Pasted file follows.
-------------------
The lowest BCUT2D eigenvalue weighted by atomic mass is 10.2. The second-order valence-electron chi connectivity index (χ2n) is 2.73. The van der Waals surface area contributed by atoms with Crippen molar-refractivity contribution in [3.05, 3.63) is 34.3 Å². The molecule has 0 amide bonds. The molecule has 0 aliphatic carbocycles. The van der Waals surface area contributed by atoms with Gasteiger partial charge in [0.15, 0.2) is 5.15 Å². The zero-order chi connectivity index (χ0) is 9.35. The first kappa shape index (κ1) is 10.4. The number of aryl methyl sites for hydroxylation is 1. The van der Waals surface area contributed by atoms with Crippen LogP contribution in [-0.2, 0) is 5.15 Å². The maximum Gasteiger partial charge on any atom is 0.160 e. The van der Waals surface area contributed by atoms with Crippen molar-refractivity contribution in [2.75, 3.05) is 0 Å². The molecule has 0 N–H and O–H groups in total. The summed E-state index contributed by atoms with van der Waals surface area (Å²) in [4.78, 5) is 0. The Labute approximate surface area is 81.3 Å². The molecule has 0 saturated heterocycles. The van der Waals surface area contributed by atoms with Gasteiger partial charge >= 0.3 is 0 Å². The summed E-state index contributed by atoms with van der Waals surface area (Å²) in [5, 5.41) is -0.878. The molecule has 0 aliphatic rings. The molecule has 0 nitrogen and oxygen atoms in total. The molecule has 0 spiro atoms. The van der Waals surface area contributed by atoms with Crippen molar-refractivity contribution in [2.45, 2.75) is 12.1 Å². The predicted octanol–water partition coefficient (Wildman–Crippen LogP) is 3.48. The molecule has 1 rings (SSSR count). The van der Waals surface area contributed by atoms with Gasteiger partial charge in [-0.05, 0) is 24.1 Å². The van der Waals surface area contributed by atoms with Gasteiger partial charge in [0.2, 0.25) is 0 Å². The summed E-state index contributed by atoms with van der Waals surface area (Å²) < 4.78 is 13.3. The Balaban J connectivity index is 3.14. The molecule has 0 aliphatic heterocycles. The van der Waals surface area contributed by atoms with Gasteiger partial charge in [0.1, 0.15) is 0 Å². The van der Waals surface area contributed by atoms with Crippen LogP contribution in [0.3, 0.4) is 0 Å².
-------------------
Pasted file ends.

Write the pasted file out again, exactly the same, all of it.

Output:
The lowest BCUT2D eigenvalue weighted by atomic mass is 10.2. The second-order valence-electron chi connectivity index (χ2n) is 2.73. The van der Waals surface area contributed by atoms with Crippen molar-refractivity contribution in [3.05, 3.63) is 34.3 Å². The molecule has 0 amide bonds. The molecule has 0 aliphatic carbocycles. The van der Waals surface area contributed by atoms with Gasteiger partial charge in [0.15, 0.2) is 5.15 Å². The zero-order chi connectivity index (χ0) is 9.35. The first kappa shape index (κ1) is 10.4. The number of aryl methyl sites for hydroxylation is 1. The van der Waals surface area contributed by atoms with Crippen LogP contribution in [-0.2, 0) is 5.15 Å². The maximum Gasteiger partial charge on any atom is 0.160 e. The van der Waals surface area contributed by atoms with Crippen molar-refractivity contribution in [2.75, 3.05) is 0 Å². The molecule has 0 N–H and O–H groups in total. The summed E-state index contributed by atoms with van der Waals surface area (Å²) in [4.78, 5) is 0. The Labute approximate surface area is 81.3 Å². The molecule has 0 saturated heterocycles. The van der Waals surface area contributed by atoms with Gasteiger partial charge >= 0.3 is 0 Å². The summed E-state index contributed by atoms with van der Waals surface area (Å²) in [5, 5.41) is -0.878. The molecule has 0 aliphatic rings. The molecule has 0 nitrogen and oxygen atoms in total. The molecule has 0 spiro atoms. The van der Waals surface area contributed by atoms with Crippen molar-refractivity contribution in [2.45, 2.75) is 12.1 Å². The predicted octanol–water partition coefficient (Wildman–Crippen LogP) is 3.48. The molecule has 1 rings (SSSR count). The van der Waals surface area contributed by atoms with Gasteiger partial charge in [-0.05, 0) is 24.1 Å². The van der Waals surface area contributed by atoms with Gasteiger partial charge in [0.2, 0.25) is 0 Å². The summed E-state index contributed by atoms with van der Waals surface area (Å²) < 4.78 is 13.3. The Balaban J connectivity index is 3.14. The molecule has 0 aliphatic heterocycles. The van der Waals surface area contributed by atoms with Gasteiger partial charge in [0.1, 0.15) is 0 Å². The van der Waals surface area contributed by atoms with Crippen LogP contribution in [0.3, 0.4) is 0 Å².